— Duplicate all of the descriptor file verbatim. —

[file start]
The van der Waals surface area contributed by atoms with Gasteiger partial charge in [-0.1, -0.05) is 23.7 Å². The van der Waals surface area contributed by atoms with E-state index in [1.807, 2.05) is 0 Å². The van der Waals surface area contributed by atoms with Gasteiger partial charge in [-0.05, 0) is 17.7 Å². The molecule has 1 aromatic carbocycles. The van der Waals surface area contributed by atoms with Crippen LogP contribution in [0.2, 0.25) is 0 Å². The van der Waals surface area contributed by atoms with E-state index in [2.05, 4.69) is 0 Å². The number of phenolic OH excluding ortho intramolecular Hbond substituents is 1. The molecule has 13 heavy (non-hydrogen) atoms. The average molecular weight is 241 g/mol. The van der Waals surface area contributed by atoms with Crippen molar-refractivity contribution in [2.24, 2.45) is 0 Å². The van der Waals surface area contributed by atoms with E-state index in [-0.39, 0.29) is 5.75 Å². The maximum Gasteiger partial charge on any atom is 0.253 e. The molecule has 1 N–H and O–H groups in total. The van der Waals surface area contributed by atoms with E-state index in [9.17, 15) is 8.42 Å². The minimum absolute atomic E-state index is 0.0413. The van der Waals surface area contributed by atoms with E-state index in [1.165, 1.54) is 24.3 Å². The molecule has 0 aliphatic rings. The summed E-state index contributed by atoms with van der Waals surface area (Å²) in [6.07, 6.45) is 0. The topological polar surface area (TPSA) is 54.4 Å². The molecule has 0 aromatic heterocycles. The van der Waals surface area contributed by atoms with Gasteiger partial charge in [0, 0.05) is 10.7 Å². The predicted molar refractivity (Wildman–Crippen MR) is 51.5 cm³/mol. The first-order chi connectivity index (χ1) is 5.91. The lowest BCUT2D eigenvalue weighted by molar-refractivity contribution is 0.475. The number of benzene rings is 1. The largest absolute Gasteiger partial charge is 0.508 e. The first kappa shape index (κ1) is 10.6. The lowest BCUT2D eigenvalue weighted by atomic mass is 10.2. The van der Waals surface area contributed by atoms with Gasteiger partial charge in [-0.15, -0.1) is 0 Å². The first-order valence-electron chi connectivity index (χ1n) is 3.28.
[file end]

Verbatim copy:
The van der Waals surface area contributed by atoms with Gasteiger partial charge in [-0.1, -0.05) is 23.7 Å². The van der Waals surface area contributed by atoms with E-state index in [1.807, 2.05) is 0 Å². The van der Waals surface area contributed by atoms with Gasteiger partial charge in [-0.05, 0) is 17.7 Å². The molecule has 1 aromatic carbocycles. The van der Waals surface area contributed by atoms with Crippen LogP contribution in [0.2, 0.25) is 0 Å². The van der Waals surface area contributed by atoms with E-state index in [2.05, 4.69) is 0 Å². The number of phenolic OH excluding ortho intramolecular Hbond substituents is 1. The molecule has 13 heavy (non-hydrogen) atoms. The average molecular weight is 241 g/mol. The van der Waals surface area contributed by atoms with Crippen molar-refractivity contribution in [2.24, 2.45) is 0 Å². The van der Waals surface area contributed by atoms with E-state index in [-0.39, 0.29) is 5.75 Å². The maximum Gasteiger partial charge on any atom is 0.253 e. The molecule has 1 N–H and O–H groups in total. The van der Waals surface area contributed by atoms with E-state index in [9.17, 15) is 8.42 Å². The minimum absolute atomic E-state index is 0.0413. The van der Waals surface area contributed by atoms with E-state index in [1.165, 1.54) is 24.3 Å². The molecule has 0 aliphatic rings. The summed E-state index contributed by atoms with van der Waals surface area (Å²) in [6.07, 6.45) is 0. The topological polar surface area (TPSA) is 54.4 Å². The molecule has 0 aromatic heterocycles. The van der Waals surface area contributed by atoms with Gasteiger partial charge in [0, 0.05) is 10.7 Å². The predicted molar refractivity (Wildman–Crippen MR) is 51.5 cm³/mol. The first-order chi connectivity index (χ1) is 5.91. The lowest BCUT2D eigenvalue weighted by molar-refractivity contribution is 0.475. The number of benzene rings is 1. The largest absolute Gasteiger partial charge is 0.508 e. The first kappa shape index (κ1) is 10.6. The lowest BCUT2D eigenvalue weighted by atomic mass is 10.2. The van der Waals surface area contributed by atoms with Gasteiger partial charge in [-0.15, -0.1) is 0 Å². The first-order valence-electron chi connectivity index (χ1n) is 3.28.